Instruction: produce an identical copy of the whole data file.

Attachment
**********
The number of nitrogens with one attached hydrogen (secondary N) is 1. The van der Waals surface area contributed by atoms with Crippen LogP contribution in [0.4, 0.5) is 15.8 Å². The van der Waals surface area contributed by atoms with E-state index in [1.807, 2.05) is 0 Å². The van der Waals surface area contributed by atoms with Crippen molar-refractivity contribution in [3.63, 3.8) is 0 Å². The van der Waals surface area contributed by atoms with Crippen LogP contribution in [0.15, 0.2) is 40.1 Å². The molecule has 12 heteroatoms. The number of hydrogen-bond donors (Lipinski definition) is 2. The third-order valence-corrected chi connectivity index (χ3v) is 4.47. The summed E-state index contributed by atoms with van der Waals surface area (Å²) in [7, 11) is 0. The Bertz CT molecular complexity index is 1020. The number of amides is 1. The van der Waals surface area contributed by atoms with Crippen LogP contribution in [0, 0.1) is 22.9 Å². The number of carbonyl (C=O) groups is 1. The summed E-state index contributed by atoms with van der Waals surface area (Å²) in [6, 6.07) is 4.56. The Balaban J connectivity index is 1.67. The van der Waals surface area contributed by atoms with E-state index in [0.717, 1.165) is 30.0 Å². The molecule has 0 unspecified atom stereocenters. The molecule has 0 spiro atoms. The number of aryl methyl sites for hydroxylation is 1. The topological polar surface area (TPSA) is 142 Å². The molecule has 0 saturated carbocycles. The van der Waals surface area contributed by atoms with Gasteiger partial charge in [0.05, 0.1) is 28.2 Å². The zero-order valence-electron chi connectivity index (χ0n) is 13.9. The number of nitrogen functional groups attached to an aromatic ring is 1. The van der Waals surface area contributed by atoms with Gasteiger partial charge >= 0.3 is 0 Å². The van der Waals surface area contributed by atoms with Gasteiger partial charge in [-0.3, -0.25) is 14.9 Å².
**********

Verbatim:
The number of nitrogens with one attached hydrogen (secondary N) is 1. The van der Waals surface area contributed by atoms with Crippen LogP contribution in [0.4, 0.5) is 15.8 Å². The van der Waals surface area contributed by atoms with E-state index in [1.807, 2.05) is 0 Å². The van der Waals surface area contributed by atoms with Crippen molar-refractivity contribution in [3.63, 3.8) is 0 Å². The van der Waals surface area contributed by atoms with Crippen LogP contribution in [0.15, 0.2) is 40.1 Å². The molecule has 12 heteroatoms. The number of hydrogen-bond donors (Lipinski definition) is 2. The third-order valence-corrected chi connectivity index (χ3v) is 4.47. The summed E-state index contributed by atoms with van der Waals surface area (Å²) in [7, 11) is 0. The Bertz CT molecular complexity index is 1020. The number of amides is 1. The van der Waals surface area contributed by atoms with Crippen LogP contribution in [0, 0.1) is 22.9 Å². The number of carbonyl (C=O) groups is 1. The summed E-state index contributed by atoms with van der Waals surface area (Å²) in [6, 6.07) is 4.56. The Balaban J connectivity index is 1.67. The van der Waals surface area contributed by atoms with E-state index in [0.717, 1.165) is 30.0 Å². The molecule has 0 unspecified atom stereocenters. The molecule has 0 spiro atoms. The number of aryl methyl sites for hydroxylation is 1. The topological polar surface area (TPSA) is 142 Å². The molecule has 0 saturated carbocycles. The van der Waals surface area contributed by atoms with Gasteiger partial charge in [0.05, 0.1) is 28.2 Å². The zero-order valence-electron chi connectivity index (χ0n) is 13.9. The number of nitrogen functional groups attached to an aromatic ring is 1. The van der Waals surface area contributed by atoms with Gasteiger partial charge >= 0.3 is 0 Å². The van der Waals surface area contributed by atoms with Gasteiger partial charge in [-0.3, -0.25) is 14.9 Å².